At the workplace, it’s recommended you wear your mask, whether you’re vaccinated or not, particularly in areas with high transmission. In areas where masks are difficult to wear like those with low ventilation or lower capacity, you can consider restricting numbers or not allowing unvaccinated employees to enter.
This safety measure of a mask is significant if you deal in the restaurant, retail, or service sector where you interact with a variety of people.
6. Have a defined isolation protocol, encourage testing, and communicate exposures
Once you’ve got the safety protocols in place, and you’ve set up the office, remember to also devise a plan when an employee falls ill or exhibits symptoms.
Keep isolation coordinators on standby who are suited up in PPE kits. They can work with the ill individual and coordinate with the local department. Don’t forget to sanitize areas where they’ve been.
To avoid such situations, ensure you regularly test the employees, especially the unvaccinated ones. If it’s not possible to get your hands on the rapid tests, due to availability issues, you can always take the normal test and follow up.
COVID-19 spreads quickly. It’s best to ensure you have communication protocols in place to alert employees regarding who has tested positive. This helps enforce contact tracing practices and stem any further potential transmission.
7. Be cautious about reinstating travel
Several organizations reinstated domestic and international travel. With the rise of omicron cases, now such travel is curtailed or stopped. There’s limited information about the variant and the international travel rules and regulations are continually changing. So, it’s best to steer clear of travel disruptions or the risk of quarantining. Plus, traveling in areas with high infection rates is perilous. Until the infection rates start slowing down, for the foreseeable future, it’s best to stick to remote work and teleconferences.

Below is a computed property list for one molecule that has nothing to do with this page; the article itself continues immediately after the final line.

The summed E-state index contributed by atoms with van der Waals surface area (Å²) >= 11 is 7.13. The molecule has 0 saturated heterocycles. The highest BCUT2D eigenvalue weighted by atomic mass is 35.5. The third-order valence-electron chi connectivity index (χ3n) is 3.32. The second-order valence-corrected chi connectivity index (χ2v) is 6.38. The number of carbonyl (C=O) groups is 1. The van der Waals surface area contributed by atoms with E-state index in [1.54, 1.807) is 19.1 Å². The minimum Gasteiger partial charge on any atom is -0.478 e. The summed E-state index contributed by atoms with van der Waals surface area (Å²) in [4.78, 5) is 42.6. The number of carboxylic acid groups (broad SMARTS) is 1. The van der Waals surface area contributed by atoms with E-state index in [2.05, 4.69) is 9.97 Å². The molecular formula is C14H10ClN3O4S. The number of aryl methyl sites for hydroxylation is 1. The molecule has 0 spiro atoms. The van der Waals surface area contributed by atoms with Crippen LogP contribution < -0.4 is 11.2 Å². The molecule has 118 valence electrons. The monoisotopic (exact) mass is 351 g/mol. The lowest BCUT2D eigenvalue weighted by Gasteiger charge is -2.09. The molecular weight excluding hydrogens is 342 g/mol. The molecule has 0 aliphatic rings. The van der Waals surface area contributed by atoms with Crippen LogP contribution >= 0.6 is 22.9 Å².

8. Support mental health and wellness
The pandemic has affected everyone. Some have been living with uncertainty and in turmoil, others watched people suffer or lost loved ones, while some suffered from loneliness or anxiety. For employees, there’s also burnout from the stress of juggling multiple things at once.
It’s a must for you to show your employees you understand they may be going through something and offer help whenever needed. Actively listen and help them connect with mental health or other resources if necessary. When you sign up with Loop Health’s group health insurance, you get a bunch of added benefits, including mental health and wellness sessions. Employees can make use of these sessions and support their mental health.
9. Stay current on the effectiveness of interventions
Things with COVID-19 are constantly developing. Hence, it’s essential to keep up to date with effective interventions to limit the spread of the virus. For instance, at the workplace, it’s important to sanitize surfaces and keep frequently touched areas disinfected to impede the virus. Similarly, you must follow other updates such as changes in vaccines like booster shots, quarantining guidelines, etc.
Here’s To A Better 2022
The last two years have been challenging and a period of much learning. What you’ve learned, like wearing masks, sanitizing, maintaining distance, sticking to open spaces, and other tools, are your best friend to inhibit the spread of the virus.
For now, patience is a virtue. Keep contingency plans in place like your lessons from the previous years, a strategy to ensure remote working continues to thrive, and more. But most of all, remain level-headed. Although there are several concerns revolving around the omicron variant, you get to remain better prepared through your learnings.
Along with this, you also have protection in the form of group health insurance. From pre and post-hospitalization cover to covid-19 cover to added benefits like mental health and wellness checks to dental and vision care, your team gets all-around protection and continuous support. By downloading the Loop app, you can be in constant touch with your medical advisor and seek different kinds of support.
So, with the power of knowledge and group health insurance, you can safeguard yourself and your employees.